The story of the Milesians begins in the far away land of Scythia.  (Scythia was located in an area north of Greece and east to the land now known as Turkey. They were nomads and famous horse warriors.)  Gaedhuil, grandson of the King of Scythia was bitten by a poisonous serpent. His father, Nuil, a younger son of the king, carried the boy to the Israelites, where he asked for the aid of their leader, Moses. The man of God prayed over the child and touched him with his rod. The boy rose up, healed.  Moses, told the boy that his descendants would go to a land in which no poisonous serpents would live.  It would be an island which would be found in the track of the setting sun.


Family descent:

1. Fenius of Scythia
2. Nuil
3. Gaedhuil (Green Gael)
4. Milesius, King of Spain.
. . . . married to Scota
5. Their sons were:
Heber the Brown


The journey to Innisfail, the Island of Destiny, took three generations.

A banner to honor Gaedhuil was made with a dead serpent mounted on a staff, representing the one used by Moses to heal the boy. Milesius, carried it with him on the search for the promised island.  He traveled to Spain, and tarried there to rule as king.  It was the explorer Ith, who first saw the island. He was brother to Milesius. Certain it was Innisfail he landed to explore the island.

The Tuatha de Danaans, people who resided on the island, were suspicious of the strangers. Ith was mortally wounded. His followers carried him to his ship and sailed toward Spain and his family. He died at sea.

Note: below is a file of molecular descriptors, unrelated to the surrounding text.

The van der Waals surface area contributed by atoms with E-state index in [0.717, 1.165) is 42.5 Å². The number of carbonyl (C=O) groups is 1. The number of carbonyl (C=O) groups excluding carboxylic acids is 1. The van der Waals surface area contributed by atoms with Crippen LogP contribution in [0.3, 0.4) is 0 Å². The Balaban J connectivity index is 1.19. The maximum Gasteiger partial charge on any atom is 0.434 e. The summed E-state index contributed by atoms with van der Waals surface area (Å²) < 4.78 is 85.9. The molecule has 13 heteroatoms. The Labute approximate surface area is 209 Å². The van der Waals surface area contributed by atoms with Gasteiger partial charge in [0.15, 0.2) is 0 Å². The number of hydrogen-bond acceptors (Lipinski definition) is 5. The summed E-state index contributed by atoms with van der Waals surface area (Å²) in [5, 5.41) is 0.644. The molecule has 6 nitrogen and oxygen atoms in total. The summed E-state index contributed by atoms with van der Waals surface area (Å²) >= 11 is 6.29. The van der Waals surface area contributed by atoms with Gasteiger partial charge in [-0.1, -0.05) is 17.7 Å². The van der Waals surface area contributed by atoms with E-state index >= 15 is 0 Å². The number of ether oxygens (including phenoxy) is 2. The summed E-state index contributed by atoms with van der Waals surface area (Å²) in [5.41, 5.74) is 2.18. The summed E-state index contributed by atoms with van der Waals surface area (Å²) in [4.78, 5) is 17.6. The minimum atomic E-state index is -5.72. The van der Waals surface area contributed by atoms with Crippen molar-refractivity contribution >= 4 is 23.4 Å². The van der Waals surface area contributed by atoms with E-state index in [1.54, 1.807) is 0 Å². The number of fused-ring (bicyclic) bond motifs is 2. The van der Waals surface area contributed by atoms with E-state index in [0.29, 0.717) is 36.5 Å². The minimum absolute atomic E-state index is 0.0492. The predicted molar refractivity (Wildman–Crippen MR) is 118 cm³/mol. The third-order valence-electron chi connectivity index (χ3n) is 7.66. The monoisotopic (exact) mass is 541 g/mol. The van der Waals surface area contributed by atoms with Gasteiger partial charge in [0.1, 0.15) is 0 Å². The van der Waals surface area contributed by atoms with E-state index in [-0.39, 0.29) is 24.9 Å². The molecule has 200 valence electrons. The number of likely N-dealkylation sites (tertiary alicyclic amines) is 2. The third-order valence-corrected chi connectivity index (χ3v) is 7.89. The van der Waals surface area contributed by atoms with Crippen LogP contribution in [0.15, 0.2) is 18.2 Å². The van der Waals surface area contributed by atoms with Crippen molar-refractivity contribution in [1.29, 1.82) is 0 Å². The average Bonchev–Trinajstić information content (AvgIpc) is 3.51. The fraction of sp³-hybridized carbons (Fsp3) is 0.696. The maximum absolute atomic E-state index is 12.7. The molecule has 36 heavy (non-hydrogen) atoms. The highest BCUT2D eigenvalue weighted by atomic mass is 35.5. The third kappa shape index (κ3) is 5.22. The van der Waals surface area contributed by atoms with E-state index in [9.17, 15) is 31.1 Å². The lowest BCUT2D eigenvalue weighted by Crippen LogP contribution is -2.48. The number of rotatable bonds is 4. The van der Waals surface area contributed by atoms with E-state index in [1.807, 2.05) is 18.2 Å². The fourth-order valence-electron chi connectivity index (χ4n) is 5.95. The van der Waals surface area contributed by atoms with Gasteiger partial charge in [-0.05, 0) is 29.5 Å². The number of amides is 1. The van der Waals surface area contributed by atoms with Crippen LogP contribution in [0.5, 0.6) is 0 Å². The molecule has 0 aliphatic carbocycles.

His son, Lugaid (Lui or Leary), returned to the clan asking them to avenge his father's death and conquer the island.  Milesius had died while Ith was away on the journey. His sons decided there was no more reason to stay in Spain.  They headed toward the island with their cousin guiding them. At their head, was their widowed mother, Scota.  The Milesians had so much difficulty locating the island they perceived the Tuatha de Danaans had rendered it invisible by means of sorcery.  At length, they sited the island, and beheld the first site of Innisfail, with it's green mountains and inviting bays. They dropped anchor and prepared to go ashore the following day. But, when they rose up the next morning they could only see a low ridge of land. More tricks, claimed the Milesians. Nevertheless, they reached the shore.